The negative KL divergence is just a special case of what’s called relative entropy. The relative entropy of P and Q is just the negative cross entropy of P and Q, shifted so that it is zero when P = Q.

Relative entropy = shifted cross entropy
= – ∑ P log(P/Q)

Since the cross entropy between P and Q measures how surprised P expects Q to be, the relative entropy measures P’s expected gap in average surprisal between themselves and Q.

KL divergence is what you get if you substitute in Ptrue for P. Thus it is the expected gap in average surprisal between a distribution and the true distribution.


Maximum KL divergence corresponds to maximum distance from the truth, while maximum entropy corresponds to maximum from certainty. This is why we maximize entropy, but minimize KL divergence. The first is about humility – being as uncertain as possible given the information that you possess. The second is about closeness to truth.

Since KL divergence is just a constant shift away from cross entropy, minimizing one is the same as minimizing the other. This makes sense, the only real difference between the two is whether we want our “perfectly accurate” measure to start at zero (KL divergence) or at the entropy of the true distribution (cross entropy).

Since we don’t start off with access to Ptrue, we can’t directly calculate the cross entropy H(Ptrue, P). But lucky for us, a bunch of useful approximations are available!

Log loss

Log loss uses the fact that if we have a set of data D generated by the true distribution, the expected value of F(x) taken over the true distribution will be approximately just the average value of F(x), for x in D.

Cross Entropy = – ∑ Ptrue log(P)
(Data set D, N data points)
Cross Entropy ~ Log loss = – ∑x in D log(P(x)) / N

This approximation should get better as our data set gets larger. Log loss is thus just a large-numbers approximation of the actual expected surprise.

Akaike information criterion

Often we want to use our data set D to optimize our distribution P with respect to some set of parameters. If we do this, then the log loss estimate is biased. Why? Because we use the data in two places: first to optimize our distribution P, and second to evaluate the information distance between P and the true distribution.

This allows problems of overfitting to creep in. A distribution can appear to have a fantastically low information distance to the truth, but actually just be “cheating” by ensuring success on the existing data points.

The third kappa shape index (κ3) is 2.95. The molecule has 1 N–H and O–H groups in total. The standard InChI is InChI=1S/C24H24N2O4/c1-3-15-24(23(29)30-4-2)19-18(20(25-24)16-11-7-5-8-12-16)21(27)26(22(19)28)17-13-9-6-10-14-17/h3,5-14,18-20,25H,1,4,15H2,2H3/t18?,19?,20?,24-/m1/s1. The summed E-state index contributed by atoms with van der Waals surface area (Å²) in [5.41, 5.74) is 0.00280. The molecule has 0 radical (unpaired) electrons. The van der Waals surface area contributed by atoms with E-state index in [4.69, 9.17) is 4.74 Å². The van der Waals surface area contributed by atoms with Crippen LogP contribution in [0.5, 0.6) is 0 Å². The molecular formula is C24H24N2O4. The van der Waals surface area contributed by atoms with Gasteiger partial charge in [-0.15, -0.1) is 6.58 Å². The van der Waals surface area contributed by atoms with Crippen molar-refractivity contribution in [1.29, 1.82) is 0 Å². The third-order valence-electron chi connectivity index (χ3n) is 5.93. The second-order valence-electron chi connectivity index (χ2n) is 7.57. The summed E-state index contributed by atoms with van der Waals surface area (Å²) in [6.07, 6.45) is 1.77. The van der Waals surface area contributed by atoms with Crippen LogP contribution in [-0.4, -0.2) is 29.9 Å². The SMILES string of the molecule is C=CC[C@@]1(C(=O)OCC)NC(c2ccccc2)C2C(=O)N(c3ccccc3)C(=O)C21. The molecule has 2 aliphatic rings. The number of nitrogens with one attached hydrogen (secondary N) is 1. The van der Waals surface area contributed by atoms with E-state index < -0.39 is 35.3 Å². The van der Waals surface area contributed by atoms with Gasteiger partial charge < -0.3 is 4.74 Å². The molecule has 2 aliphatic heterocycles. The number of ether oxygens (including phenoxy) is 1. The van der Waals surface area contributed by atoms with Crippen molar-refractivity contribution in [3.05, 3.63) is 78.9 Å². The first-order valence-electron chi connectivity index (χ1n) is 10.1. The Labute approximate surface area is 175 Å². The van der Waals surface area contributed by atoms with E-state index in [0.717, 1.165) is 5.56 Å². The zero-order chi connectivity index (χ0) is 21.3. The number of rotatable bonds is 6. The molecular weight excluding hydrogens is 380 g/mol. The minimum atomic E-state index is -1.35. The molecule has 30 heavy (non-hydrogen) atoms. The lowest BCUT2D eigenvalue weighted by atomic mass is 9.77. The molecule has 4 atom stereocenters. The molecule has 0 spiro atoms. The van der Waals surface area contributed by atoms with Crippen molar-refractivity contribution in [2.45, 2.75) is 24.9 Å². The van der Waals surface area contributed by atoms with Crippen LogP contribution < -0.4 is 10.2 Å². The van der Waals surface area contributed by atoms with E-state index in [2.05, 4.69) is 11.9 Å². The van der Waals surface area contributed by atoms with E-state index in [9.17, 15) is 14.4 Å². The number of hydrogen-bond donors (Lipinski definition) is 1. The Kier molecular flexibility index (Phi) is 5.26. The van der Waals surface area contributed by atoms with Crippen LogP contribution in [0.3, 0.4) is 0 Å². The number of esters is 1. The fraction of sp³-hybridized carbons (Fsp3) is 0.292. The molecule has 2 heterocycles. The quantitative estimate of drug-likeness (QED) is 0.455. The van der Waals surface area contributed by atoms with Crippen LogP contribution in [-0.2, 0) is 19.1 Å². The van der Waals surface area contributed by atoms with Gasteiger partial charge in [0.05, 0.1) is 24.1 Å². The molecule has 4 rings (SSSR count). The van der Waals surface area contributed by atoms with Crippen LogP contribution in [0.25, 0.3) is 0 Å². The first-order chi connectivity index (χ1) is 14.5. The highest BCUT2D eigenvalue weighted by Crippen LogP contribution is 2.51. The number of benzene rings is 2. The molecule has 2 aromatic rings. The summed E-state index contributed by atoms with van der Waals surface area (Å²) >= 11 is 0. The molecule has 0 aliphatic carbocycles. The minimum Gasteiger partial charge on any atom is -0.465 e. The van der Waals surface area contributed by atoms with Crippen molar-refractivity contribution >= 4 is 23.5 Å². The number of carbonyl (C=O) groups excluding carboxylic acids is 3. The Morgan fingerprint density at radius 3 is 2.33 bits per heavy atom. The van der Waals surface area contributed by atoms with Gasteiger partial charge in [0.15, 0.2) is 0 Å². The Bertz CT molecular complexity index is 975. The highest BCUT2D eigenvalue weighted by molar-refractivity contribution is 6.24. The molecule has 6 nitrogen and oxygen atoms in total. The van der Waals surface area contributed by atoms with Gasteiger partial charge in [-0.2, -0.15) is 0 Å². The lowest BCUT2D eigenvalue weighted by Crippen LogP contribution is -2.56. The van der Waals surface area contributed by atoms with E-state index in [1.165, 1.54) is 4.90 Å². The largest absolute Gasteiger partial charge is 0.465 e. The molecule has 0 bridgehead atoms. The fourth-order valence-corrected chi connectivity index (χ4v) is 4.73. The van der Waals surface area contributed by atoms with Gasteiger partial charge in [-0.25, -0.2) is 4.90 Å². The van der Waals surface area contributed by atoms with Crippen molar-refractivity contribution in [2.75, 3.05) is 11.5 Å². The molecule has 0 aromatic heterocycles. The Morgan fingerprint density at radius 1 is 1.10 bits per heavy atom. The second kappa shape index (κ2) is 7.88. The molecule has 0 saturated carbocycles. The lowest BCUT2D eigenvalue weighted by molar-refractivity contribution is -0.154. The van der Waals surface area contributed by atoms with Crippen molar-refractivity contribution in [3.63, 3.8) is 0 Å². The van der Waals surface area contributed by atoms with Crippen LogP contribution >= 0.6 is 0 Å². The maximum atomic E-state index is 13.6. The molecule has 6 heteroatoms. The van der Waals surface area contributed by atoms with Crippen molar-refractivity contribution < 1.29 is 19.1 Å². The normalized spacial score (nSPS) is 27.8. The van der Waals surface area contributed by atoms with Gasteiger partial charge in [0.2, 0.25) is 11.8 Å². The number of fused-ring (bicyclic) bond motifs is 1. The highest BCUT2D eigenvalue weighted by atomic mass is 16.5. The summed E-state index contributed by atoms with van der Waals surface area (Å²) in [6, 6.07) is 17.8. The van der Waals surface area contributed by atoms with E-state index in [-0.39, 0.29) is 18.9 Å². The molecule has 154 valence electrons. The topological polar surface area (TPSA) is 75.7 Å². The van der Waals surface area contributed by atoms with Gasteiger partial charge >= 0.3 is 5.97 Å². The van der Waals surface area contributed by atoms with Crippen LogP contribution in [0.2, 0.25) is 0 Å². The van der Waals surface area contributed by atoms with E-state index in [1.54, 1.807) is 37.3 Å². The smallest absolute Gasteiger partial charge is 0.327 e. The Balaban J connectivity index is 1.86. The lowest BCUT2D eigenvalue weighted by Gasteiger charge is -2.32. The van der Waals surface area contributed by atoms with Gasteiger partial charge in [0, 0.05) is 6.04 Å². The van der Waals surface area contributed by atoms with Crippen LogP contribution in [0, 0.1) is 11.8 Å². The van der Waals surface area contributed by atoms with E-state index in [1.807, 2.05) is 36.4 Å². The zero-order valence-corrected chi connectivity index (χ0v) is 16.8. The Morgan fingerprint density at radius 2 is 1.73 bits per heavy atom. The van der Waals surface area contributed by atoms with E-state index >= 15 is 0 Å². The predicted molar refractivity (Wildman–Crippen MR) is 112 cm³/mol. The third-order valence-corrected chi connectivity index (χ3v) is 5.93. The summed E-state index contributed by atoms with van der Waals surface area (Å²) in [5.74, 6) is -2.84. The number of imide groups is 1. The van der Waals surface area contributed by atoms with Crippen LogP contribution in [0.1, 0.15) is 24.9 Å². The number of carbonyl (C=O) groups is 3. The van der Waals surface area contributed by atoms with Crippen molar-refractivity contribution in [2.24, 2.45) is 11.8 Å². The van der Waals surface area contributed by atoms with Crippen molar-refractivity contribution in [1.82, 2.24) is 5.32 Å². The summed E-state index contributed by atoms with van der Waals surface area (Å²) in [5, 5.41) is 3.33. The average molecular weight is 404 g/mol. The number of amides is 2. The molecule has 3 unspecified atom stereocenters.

The Akaike information criterion provides a tweak to the log loss formula to try to fix this. It notes that the difference between the cross entropy and the log loss is approximately proportional to the number of parameters you tweaked divided by the total size of the data set: k/N.

Thus instead of log loss, we can do better at minimizing cross entropy by minimizing the following equation:

AIC = Log loss + k/N

(The exact form of the AIC differs by multiplicative constants in different presentations, which ultimately is unimportant if we are just using it to choose an optimal distribution)

The explicit inclusion of k, the number of parameters in your model, represents an explicit optimization for simplicity.

Cross Validation

The derivation of AIC relies on a complicated set of assumptions about the underlying distribution. These assumptions limit the validity of AIC as an approximation to cross entropy / KL divergence.

But there exists a different set of techniques that rely on no assumptions besides those used in the log loss approximation (the law of large numbers and the assumption that your data is an unbiased sampling of the true distribution). Enter the holy grail of model selection!

The problem, recall, was that we used the same data twice, allowing us to “cheat” by overfitting. First we used it to tweak our model, and second we used it to evaluate our model’s cross entropy.

Cross validation solves this problem by just separating the data into two sets, the training set and the testing set. The training set is used for tweaking your model, and the testing set is used for evaluating the cross entropy. Different procedures for breaking up the data result in different flavors of cross-validation.

There we go! These are some of the most important concepts built off of entropy and variants of entropy.